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The judiciary in the US, unlike that of other countries, is empowered to appraise the acts of the legislature and the executive.

It is commonplace in the US for federal and state courts to scrutinize orders or acts of the executive and the laws enacted by the legislature, in order to determine infringement of the US Constitution. The final interpreter of legislation in the US is the US Supreme Court, whose reviews have the US Constitution as the basis. In a similar manner the state supreme courts conduct reviews on the basis of the state and US constitutions. If the court’s finding is that the law violates the constitution, then such law becomes unenforceable and requires a constitutional amendment to be made enforceable (Judicial Review. In World of Criminal Justice, Gale ).The judiciary being seized with the matter of the importance of interfering with the executive and legislature only when essential, practices a number of self controls, which constitute the concept of judicial self restraint. This concept has great bearing on issues in which a judicial review is conducted (Judicial Review.

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In World of Criminal Justice, Gale ).Judicial review was conspicuous by its absence in the US Constitution. This lacuna was addressed in 1803, with the Marbury judgment. In this case, the US Supreme Court declared that an act of Congress, which contradicted the US Constitution, was invalid.  In 1800, President John Adams lost in the US elections and Thomas Jefferson was elected as the new President. Although elected in February, Jefferson did not assume office till March of 1801.

John Adams as the acting President enacted the Judiciary Act of 1801, which empowered the President to appoint fifty – eight new Judges and he instructed the Chief secretary of State, John Marshall, to complete that exercise.  After assuming office, Jefferson instructed the new secretary of state, James Madison to rescind seventeen peace commissions and Marbury was one of the justices whose commission had been withheld. Subsequently, Marbury challenged Madison’s decision and filed a writ of mandamus in the Supreme Court of the US (William Marbury V. James Madison, Secretary Of State Of The United States).Article III of the Constitution states that the Supreme Court has only appellate jurisdiction and that it is subject to the Congressional exceptions and regulations. There was no clear definition of the original jurisdiction of the Supreme Court in the Constitution and this original jurisdiction was independent of any regulations made by Congress.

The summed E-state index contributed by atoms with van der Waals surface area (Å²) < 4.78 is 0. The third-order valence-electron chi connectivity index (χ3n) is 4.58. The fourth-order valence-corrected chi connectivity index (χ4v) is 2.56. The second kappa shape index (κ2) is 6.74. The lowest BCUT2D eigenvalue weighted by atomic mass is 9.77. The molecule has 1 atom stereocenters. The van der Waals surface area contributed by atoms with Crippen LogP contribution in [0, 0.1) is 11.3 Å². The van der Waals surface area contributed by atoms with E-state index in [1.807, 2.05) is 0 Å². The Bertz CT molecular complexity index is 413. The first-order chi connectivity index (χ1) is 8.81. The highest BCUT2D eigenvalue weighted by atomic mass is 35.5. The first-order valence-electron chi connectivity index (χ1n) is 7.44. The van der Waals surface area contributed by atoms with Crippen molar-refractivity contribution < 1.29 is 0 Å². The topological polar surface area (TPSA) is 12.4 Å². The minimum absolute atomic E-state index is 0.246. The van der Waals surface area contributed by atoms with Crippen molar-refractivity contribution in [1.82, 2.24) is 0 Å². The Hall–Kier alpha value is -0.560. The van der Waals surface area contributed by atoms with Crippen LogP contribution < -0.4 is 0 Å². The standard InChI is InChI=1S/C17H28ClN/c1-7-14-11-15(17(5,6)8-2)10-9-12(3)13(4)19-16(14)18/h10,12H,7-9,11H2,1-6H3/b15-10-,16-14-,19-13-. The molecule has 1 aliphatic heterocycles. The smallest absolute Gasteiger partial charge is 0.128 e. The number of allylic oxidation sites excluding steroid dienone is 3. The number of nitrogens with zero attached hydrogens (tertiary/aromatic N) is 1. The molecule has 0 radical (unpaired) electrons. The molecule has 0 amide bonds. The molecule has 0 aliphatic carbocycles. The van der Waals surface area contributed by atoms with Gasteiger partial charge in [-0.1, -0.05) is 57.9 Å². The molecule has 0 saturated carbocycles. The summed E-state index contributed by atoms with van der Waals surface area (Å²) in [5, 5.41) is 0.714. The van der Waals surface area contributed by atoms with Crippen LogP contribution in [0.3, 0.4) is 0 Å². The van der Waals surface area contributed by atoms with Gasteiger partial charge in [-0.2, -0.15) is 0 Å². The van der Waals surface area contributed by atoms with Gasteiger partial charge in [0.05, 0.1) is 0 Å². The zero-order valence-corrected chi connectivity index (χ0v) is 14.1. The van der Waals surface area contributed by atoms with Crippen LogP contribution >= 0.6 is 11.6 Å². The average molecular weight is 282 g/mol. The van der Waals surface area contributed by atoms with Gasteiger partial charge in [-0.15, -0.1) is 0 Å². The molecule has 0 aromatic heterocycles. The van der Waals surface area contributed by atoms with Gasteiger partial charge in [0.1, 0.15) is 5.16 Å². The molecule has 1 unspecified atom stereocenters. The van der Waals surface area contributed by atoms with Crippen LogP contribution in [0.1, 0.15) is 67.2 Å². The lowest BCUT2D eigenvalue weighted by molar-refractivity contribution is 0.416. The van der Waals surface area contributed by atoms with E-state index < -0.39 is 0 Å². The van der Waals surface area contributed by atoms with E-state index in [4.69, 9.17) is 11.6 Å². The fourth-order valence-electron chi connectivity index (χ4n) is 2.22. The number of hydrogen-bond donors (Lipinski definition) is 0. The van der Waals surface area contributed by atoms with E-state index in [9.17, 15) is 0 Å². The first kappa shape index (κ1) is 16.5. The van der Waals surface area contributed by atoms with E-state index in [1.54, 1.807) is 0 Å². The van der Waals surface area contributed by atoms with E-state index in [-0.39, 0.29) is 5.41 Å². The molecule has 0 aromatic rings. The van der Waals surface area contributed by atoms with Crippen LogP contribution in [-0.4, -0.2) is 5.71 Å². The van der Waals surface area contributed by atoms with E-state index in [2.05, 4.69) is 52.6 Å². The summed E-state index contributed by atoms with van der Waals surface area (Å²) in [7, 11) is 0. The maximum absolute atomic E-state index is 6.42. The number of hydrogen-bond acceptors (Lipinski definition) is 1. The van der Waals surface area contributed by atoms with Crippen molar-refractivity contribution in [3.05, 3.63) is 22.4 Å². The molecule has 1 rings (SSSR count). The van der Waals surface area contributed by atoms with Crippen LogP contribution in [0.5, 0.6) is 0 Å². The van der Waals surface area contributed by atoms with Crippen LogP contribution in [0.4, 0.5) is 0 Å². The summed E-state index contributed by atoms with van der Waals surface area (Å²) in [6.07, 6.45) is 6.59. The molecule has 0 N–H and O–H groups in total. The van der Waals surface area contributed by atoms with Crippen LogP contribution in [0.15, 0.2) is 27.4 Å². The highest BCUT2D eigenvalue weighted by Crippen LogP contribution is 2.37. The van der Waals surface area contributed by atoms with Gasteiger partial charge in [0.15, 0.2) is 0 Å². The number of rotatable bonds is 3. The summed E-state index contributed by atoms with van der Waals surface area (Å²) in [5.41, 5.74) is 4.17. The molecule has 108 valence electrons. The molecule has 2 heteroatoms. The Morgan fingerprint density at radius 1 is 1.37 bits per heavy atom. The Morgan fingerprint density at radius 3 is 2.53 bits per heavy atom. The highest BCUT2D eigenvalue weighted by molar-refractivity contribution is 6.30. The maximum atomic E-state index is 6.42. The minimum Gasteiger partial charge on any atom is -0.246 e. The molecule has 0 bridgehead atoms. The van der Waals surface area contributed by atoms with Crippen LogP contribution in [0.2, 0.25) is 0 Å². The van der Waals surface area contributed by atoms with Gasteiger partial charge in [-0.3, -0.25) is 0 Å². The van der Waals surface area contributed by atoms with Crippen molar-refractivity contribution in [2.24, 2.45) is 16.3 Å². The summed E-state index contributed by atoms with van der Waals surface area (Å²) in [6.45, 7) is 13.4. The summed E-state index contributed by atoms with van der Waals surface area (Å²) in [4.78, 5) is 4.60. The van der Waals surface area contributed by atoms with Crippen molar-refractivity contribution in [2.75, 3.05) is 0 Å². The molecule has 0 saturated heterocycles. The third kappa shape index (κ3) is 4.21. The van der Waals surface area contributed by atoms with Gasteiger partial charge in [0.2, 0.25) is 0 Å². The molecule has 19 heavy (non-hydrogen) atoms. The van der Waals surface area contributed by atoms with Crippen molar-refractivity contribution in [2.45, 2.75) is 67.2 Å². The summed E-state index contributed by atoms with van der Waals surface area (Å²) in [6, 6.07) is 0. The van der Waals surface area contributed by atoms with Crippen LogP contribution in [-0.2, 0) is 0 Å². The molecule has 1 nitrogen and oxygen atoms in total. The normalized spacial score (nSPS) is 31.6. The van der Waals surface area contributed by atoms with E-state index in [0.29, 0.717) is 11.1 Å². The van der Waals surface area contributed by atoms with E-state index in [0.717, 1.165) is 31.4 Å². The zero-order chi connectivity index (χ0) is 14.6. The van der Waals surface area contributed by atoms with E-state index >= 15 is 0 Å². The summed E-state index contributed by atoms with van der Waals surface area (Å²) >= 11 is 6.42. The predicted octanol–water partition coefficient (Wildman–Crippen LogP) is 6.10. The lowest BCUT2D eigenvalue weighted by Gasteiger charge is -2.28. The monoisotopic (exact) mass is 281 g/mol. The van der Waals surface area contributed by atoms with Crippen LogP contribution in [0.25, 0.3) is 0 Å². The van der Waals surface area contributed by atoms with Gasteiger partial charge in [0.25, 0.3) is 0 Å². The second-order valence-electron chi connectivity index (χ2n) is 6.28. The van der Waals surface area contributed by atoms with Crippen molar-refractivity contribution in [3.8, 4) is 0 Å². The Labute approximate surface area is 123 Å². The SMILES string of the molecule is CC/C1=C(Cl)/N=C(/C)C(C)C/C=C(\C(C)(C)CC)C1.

At that time the chief justice of the Supreme Court was John Marshall who had established the peace commissions in accordance with the orders of President John Adams (Grossman).Marshall refused to issue this writ and there was no dissenting judge. His contention was that the power to issue a writ of mandamus had not been accorded to the US Supreme Court by the US Constitution. Although, the Judiciary Act permitted the issue of such writs, it contravened the US Constitution and was therefore void (Section 13 of the Judiciary Act , 1789).Despite the fact that this decision seemed to curtail the Court’s power, it had a far reaching consequence, namely it established the doctrine that decisions regarding the interpretation of the law of the land were the sole province of the Judiciary. With this decision, the US Supreme Court became ultimate authority in deciding whether any piece of legislation made by Congress, from the perspective of the US Constitution, was valid or not (MARBURY V.

MADISON , 1991).The Chief Justice of the US Supreme Court approached this petition from three phases. In the first phase he scrutinized what had transpired and opined on the basis of that examination that Marbury was entitled to receive the commission. He also opined at that stage of the proceedings that denial of such a commission was tantamount to the infringement of his inalienable rights.In the second step of the proceedings he studied the various legal remedies that were available to Marbury.